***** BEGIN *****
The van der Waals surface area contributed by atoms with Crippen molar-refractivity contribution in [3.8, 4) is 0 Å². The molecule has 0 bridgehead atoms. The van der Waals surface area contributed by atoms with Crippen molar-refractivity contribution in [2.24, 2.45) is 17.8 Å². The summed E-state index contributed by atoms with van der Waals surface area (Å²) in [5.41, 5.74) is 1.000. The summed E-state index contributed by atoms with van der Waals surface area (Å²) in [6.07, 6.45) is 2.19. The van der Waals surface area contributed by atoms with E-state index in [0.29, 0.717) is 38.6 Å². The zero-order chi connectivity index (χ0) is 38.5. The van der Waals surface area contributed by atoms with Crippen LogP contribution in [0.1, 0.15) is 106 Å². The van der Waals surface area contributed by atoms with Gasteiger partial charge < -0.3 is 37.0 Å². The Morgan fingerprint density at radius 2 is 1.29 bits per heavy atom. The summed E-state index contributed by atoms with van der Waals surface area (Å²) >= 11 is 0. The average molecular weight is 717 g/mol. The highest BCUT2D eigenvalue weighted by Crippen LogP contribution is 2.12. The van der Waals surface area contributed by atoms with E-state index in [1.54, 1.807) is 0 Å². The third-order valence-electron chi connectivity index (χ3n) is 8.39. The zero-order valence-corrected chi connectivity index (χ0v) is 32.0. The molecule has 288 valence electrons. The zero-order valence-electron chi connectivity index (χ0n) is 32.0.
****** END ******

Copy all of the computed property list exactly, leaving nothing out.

The van der Waals surface area contributed by atoms with Crippen molar-refractivity contribution in [3.8, 4) is 0 Å². The molecule has 0 bridgehead atoms. The van der Waals surface area contributed by atoms with Crippen molar-refractivity contribution in [2.24, 2.45) is 17.8 Å². The summed E-state index contributed by atoms with van der Waals surface area (Å²) in [5.41, 5.74) is 1.000. The summed E-state index contributed by atoms with van der Waals surface area (Å²) in [6.07, 6.45) is 2.19. The van der Waals surface area contributed by atoms with E-state index in [0.29, 0.717) is 38.6 Å². The zero-order chi connectivity index (χ0) is 38.5. The van der Waals surface area contributed by atoms with Crippen LogP contribution in [0.1, 0.15) is 106 Å². The van der Waals surface area contributed by atoms with Gasteiger partial charge < -0.3 is 37.0 Å². The Morgan fingerprint density at radius 2 is 1.29 bits per heavy atom. The summed E-state index contributed by atoms with van der Waals surface area (Å²) >= 11 is 0. The average molecular weight is 717 g/mol. The highest BCUT2D eigenvalue weighted by Crippen LogP contribution is 2.12. The van der Waals surface area contributed by atoms with E-state index in [1.54, 1.807) is 0 Å². The third-order valence-electron chi connectivity index (χ3n) is 8.39. The zero-order valence-corrected chi connectivity index (χ0v) is 32.0. The molecule has 288 valence electrons. The zero-order valence-electron chi connectivity index (χ0n) is 32.0.